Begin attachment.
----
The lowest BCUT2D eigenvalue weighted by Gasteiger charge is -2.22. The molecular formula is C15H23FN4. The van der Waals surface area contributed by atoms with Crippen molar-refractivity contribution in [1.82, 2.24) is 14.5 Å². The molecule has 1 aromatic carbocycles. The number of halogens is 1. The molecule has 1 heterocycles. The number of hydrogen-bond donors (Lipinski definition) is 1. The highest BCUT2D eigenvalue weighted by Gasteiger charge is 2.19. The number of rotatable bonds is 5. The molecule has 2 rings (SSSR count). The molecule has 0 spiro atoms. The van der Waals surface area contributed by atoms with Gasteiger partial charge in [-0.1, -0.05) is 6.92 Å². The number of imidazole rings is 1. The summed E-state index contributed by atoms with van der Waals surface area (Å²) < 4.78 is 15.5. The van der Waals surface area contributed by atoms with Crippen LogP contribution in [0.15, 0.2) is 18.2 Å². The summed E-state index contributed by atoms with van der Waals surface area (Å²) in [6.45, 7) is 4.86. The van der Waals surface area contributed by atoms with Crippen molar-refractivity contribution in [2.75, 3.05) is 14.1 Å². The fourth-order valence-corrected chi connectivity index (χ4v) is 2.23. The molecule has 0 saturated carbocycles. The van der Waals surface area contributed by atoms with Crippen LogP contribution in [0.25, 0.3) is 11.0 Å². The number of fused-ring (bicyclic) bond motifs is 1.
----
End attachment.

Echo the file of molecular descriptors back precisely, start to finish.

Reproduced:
The lowest BCUT2D eigenvalue weighted by Gasteiger charge is -2.22. The molecular formula is C15H23FN4. The van der Waals surface area contributed by atoms with Crippen molar-refractivity contribution in [1.82, 2.24) is 14.5 Å². The molecule has 1 aromatic carbocycles. The number of halogens is 1. The molecule has 1 heterocycles. The number of hydrogen-bond donors (Lipinski definition) is 1. The highest BCUT2D eigenvalue weighted by Gasteiger charge is 2.19. The number of rotatable bonds is 5. The molecule has 2 rings (SSSR count). The molecule has 0 spiro atoms. The van der Waals surface area contributed by atoms with Gasteiger partial charge in [-0.1, -0.05) is 6.92 Å². The number of imidazole rings is 1. The summed E-state index contributed by atoms with van der Waals surface area (Å²) < 4.78 is 15.5. The van der Waals surface area contributed by atoms with Crippen LogP contribution in [0.15, 0.2) is 18.2 Å². The summed E-state index contributed by atoms with van der Waals surface area (Å²) in [6.45, 7) is 4.86. The van der Waals surface area contributed by atoms with Crippen molar-refractivity contribution in [2.75, 3.05) is 14.1 Å². The fourth-order valence-corrected chi connectivity index (χ4v) is 2.23. The molecule has 0 saturated carbocycles. The van der Waals surface area contributed by atoms with Crippen LogP contribution in [0.25, 0.3) is 11.0 Å². The number of fused-ring (bicyclic) bond motifs is 1.